A French military doctor was killed in Mali when his armoured vehicle hit an improvised explosive device during an operation against “armed terrorist groups”, the French presidency and army said Tuesday. France’s army for the past year and a half has carried out military operations against jihadists in northeast Mali and into the border area of neighbouring Burkina Faso. Captain Marc Laycuras, who belonged to a medical unit from Mans in western France, died in the Gourma region near the Burkina frontier, army spokesman Patrik Steiger told AFP. He said Laycuras and another wounded soldier “were immediately taken by helicopter” to hospital near Gossi, about 150 kilometres (93 miles) west of Gao where the French Barkhane force is based. AFP

Local Rivalry Sparks Deadly Attack on Burkinabe Village
Eight people have died in eastern Burkina Faso in what a minister described as a struggle between traditional chiefs, a statement said on Tuesday. A group of gunmen from villages along the border with Burkina and Ghana attacked the home of the traditional chief of Zoaga,” said a statement by Simeon Sawadogo, minister for territorial administration. The attack occurred early on Monday in Zoaga, an area which lies on Burkina’s border with Ghana, about 250 kilometres (140 miles) southeast of the capital, Ouagadougou. France 24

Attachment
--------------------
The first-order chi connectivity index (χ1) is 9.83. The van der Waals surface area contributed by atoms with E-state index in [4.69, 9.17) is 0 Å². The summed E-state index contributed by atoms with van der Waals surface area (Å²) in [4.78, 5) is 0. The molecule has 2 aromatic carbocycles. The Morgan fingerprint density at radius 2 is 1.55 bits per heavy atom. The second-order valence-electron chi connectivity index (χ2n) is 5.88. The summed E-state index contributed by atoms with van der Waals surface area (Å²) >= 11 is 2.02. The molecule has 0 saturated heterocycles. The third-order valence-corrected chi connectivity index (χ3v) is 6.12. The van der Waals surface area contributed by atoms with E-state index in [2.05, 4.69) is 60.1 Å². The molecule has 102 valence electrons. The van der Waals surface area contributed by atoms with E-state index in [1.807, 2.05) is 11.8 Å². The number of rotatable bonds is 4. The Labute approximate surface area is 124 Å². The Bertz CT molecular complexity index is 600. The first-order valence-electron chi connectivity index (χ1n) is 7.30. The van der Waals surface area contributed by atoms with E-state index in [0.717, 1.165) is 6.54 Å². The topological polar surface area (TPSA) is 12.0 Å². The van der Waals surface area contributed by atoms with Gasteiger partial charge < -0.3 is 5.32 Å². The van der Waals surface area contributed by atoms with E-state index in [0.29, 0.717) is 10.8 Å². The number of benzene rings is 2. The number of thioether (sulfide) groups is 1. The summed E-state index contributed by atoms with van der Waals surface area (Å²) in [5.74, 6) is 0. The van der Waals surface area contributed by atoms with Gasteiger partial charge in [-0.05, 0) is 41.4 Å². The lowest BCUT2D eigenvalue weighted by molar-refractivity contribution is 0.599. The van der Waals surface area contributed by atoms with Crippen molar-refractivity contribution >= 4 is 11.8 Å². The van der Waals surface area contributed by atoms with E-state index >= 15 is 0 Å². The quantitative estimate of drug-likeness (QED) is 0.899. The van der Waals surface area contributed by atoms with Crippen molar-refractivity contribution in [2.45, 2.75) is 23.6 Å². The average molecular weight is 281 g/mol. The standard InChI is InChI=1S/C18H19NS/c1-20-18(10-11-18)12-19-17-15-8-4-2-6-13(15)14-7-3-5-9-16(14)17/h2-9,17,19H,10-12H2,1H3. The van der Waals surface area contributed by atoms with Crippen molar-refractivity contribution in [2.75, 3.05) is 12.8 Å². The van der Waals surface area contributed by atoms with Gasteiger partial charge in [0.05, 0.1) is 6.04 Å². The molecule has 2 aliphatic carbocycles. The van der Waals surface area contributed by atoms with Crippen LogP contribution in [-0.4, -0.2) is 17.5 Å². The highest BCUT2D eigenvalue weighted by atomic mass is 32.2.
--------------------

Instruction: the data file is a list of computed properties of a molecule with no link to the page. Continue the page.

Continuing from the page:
Libya’s Haftar Anticipates ‘Unity’ Gov’t within Month
Libyan military commander Khalifa Haftar has reportedly hinted that a “unity government” could be drawn up “within weeks or a month”. According to a source close to the military commander, Haftar made the assertion on Saturday while addressing young people in the eastern city of Benghazi. Haftar, the source added, had attributed the phenomenon to “the failure of Libyan leaders to provide the country’s young people with adequate employment opportunities”. Officials from Libya’s Tripoli-based government have yet to comment on Haftar’s reported remarks.  Anadolu Agency

Phoenix Express 2019 Opens in Casablanca
Maritime forces from Europe, North Africa, and the United States began the 15th iteration of the multinational maritime exercise Phoenix Express 2019, with an opening ceremony held at the Royal Moroccan Naval Simulation and Training Center on 29 March. Phoenix Express, sponsored by U.S. Africa Command and facilitated by U.S. Naval Forces Europe-Africa/U.S. 6th Fleet (CNE-CNA/C6F), is designed to improve regional cooperation, increase maritime domain awareness, information-sharing practices, and operational capabilities in order to enhance efforts to promote safety and security in the Mediterranean Sea, U.S. Naval Forces Europe-Africa said.  DefenseWeb

AFRICOM, EUCOM Nominees Eye Russia, China as Major Concerns